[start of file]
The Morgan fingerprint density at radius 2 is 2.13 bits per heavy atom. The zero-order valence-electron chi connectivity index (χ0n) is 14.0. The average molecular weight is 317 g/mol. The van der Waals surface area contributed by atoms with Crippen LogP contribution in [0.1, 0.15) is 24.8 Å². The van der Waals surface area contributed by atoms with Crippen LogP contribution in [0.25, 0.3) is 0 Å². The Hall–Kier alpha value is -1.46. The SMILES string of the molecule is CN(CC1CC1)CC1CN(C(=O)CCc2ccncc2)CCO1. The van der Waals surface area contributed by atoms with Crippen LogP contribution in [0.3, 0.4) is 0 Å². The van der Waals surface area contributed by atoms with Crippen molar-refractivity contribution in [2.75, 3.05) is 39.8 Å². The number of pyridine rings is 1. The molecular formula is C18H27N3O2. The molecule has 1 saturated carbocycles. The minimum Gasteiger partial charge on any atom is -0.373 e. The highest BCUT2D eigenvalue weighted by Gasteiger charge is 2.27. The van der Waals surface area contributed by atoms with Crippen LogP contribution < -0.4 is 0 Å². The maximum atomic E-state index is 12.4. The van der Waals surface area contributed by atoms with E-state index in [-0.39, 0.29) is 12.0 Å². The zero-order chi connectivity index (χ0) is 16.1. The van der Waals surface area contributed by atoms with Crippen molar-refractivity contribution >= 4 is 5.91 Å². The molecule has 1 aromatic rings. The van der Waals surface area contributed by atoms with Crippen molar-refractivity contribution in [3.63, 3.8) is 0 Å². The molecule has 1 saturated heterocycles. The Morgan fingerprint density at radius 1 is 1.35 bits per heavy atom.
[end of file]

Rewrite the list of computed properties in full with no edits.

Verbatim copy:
The Morgan fingerprint density at radius 2 is 2.13 bits per heavy atom. The zero-order valence-electron chi connectivity index (χ0n) is 14.0. The average molecular weight is 317 g/mol. The van der Waals surface area contributed by atoms with Crippen LogP contribution in [0.1, 0.15) is 24.8 Å². The van der Waals surface area contributed by atoms with Crippen LogP contribution in [0.25, 0.3) is 0 Å². The Hall–Kier alpha value is -1.46. The SMILES string of the molecule is CN(CC1CC1)CC1CN(C(=O)CCc2ccncc2)CCO1. The van der Waals surface area contributed by atoms with Crippen LogP contribution in [0.3, 0.4) is 0 Å². The van der Waals surface area contributed by atoms with Crippen molar-refractivity contribution in [2.75, 3.05) is 39.8 Å². The number of pyridine rings is 1. The molecular formula is C18H27N3O2. The molecule has 1 saturated carbocycles. The minimum Gasteiger partial charge on any atom is -0.373 e. The highest BCUT2D eigenvalue weighted by Gasteiger charge is 2.27. The van der Waals surface area contributed by atoms with Crippen LogP contribution < -0.4 is 0 Å². The maximum atomic E-state index is 12.4. The van der Waals surface area contributed by atoms with E-state index in [-0.39, 0.29) is 12.0 Å². The zero-order chi connectivity index (χ0) is 16.1. The van der Waals surface area contributed by atoms with Crippen molar-refractivity contribution >= 4 is 5.91 Å². The molecule has 1 aromatic rings. The van der Waals surface area contributed by atoms with Crippen molar-refractivity contribution in [3.63, 3.8) is 0 Å². The molecule has 1 saturated heterocycles. The Morgan fingerprint density at radius 1 is 1.35 bits per heavy atom.